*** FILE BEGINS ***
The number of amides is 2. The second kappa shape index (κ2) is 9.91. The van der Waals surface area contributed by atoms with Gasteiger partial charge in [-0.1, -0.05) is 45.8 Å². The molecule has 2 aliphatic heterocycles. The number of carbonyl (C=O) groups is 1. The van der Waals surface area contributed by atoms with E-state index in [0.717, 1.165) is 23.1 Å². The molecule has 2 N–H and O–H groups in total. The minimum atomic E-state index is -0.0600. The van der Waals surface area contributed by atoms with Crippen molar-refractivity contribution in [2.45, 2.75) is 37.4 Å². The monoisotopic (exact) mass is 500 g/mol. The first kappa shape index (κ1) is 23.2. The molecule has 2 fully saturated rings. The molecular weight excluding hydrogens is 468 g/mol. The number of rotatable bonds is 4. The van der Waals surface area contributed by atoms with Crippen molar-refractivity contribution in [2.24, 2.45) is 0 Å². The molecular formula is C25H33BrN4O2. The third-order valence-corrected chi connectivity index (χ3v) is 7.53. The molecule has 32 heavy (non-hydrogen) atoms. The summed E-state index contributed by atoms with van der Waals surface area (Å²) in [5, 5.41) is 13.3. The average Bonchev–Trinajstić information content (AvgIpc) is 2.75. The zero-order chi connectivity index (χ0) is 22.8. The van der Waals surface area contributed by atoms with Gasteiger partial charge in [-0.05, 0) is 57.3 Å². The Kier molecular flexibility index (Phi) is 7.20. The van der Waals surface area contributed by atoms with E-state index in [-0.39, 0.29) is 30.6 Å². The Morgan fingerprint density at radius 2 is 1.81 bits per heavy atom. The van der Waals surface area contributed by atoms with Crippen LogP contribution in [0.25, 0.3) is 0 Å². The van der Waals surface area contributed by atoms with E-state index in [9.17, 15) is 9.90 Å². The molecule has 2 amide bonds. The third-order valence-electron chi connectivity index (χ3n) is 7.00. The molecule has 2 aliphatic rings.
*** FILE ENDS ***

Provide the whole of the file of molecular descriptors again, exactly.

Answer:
The number of amides is 2. The second kappa shape index (κ2) is 9.91. The van der Waals surface area contributed by atoms with Gasteiger partial charge in [-0.1, -0.05) is 45.8 Å². The molecule has 2 aliphatic heterocycles. The number of carbonyl (C=O) groups is 1. The van der Waals surface area contributed by atoms with E-state index in [0.717, 1.165) is 23.1 Å². The molecule has 2 N–H and O–H groups in total. The minimum atomic E-state index is -0.0600. The van der Waals surface area contributed by atoms with Crippen molar-refractivity contribution in [2.45, 2.75) is 37.4 Å². The monoisotopic (exact) mass is 500 g/mol. The first kappa shape index (κ1) is 23.2. The molecule has 2 fully saturated rings. The molecular weight excluding hydrogens is 468 g/mol. The number of rotatable bonds is 4. The van der Waals surface area contributed by atoms with Crippen molar-refractivity contribution in [2.24, 2.45) is 0 Å². The molecular formula is C25H33BrN4O2. The third-order valence-corrected chi connectivity index (χ3v) is 7.53. The molecule has 32 heavy (non-hydrogen) atoms. The summed E-state index contributed by atoms with van der Waals surface area (Å²) in [5, 5.41) is 13.3. The average Bonchev–Trinajstić information content (AvgIpc) is 2.75. The zero-order chi connectivity index (χ0) is 22.8. The van der Waals surface area contributed by atoms with Gasteiger partial charge in [-0.05, 0) is 57.3 Å². The Kier molecular flexibility index (Phi) is 7.20. The van der Waals surface area contributed by atoms with E-state index in [-0.39, 0.29) is 30.6 Å². The Morgan fingerprint density at radius 2 is 1.81 bits per heavy atom. The van der Waals surface area contributed by atoms with Crippen LogP contribution in [0.25, 0.3) is 0 Å². The van der Waals surface area contributed by atoms with E-state index in [9.17, 15) is 9.90 Å². The molecule has 2 amide bonds. The third-order valence-electron chi connectivity index (χ3n) is 7.00. The molecule has 2 aliphatic rings.